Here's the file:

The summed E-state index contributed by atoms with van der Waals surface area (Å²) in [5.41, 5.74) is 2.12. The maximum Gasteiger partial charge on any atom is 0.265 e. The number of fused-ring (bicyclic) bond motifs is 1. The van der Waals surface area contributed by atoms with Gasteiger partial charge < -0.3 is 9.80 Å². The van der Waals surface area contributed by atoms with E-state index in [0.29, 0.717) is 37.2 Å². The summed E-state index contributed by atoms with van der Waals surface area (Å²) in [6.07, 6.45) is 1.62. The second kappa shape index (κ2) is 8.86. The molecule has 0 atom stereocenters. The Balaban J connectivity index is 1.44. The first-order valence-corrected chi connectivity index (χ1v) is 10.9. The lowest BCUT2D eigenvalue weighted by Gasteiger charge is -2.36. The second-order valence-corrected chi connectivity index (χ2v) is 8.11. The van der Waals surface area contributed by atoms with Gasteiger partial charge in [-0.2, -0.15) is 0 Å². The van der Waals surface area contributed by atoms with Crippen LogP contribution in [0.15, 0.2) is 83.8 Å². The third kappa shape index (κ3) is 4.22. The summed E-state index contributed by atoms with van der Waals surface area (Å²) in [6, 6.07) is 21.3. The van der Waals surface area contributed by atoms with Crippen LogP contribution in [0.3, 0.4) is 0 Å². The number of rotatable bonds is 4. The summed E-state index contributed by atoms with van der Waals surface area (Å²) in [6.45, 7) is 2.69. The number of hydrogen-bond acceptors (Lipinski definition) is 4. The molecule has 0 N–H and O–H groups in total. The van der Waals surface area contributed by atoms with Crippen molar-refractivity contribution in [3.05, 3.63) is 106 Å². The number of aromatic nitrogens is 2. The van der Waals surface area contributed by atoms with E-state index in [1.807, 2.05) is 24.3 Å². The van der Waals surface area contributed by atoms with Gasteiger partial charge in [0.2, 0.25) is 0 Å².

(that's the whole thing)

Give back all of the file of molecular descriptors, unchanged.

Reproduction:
The summed E-state index contributed by atoms with van der Waals surface area (Å²) in [5.41, 5.74) is 2.12. The maximum Gasteiger partial charge on any atom is 0.265 e. The number of fused-ring (bicyclic) bond motifs is 1. The van der Waals surface area contributed by atoms with Gasteiger partial charge < -0.3 is 9.80 Å². The van der Waals surface area contributed by atoms with E-state index in [0.29, 0.717) is 37.2 Å². The summed E-state index contributed by atoms with van der Waals surface area (Å²) in [6.07, 6.45) is 1.62. The second kappa shape index (κ2) is 8.86. The molecule has 0 atom stereocenters. The Balaban J connectivity index is 1.44. The first-order valence-corrected chi connectivity index (χ1v) is 10.9. The lowest BCUT2D eigenvalue weighted by Gasteiger charge is -2.36. The second-order valence-corrected chi connectivity index (χ2v) is 8.11. The van der Waals surface area contributed by atoms with Gasteiger partial charge in [-0.2, -0.15) is 0 Å². The van der Waals surface area contributed by atoms with Crippen LogP contribution in [0.15, 0.2) is 83.8 Å². The third kappa shape index (κ3) is 4.22. The summed E-state index contributed by atoms with van der Waals surface area (Å²) in [6, 6.07) is 21.3. The van der Waals surface area contributed by atoms with Crippen LogP contribution in [0.3, 0.4) is 0 Å². The number of rotatable bonds is 4. The summed E-state index contributed by atoms with van der Waals surface area (Å²) in [6.45, 7) is 2.69. The number of hydrogen-bond acceptors (Lipinski definition) is 4. The molecule has 0 N–H and O–H groups in total. The van der Waals surface area contributed by atoms with Crippen molar-refractivity contribution in [3.05, 3.63) is 106 Å². The number of aromatic nitrogens is 2. The van der Waals surface area contributed by atoms with E-state index in [1.807, 2.05) is 24.3 Å². The van der Waals surface area contributed by atoms with Gasteiger partial charge in [0.2, 0.25) is 0 Å².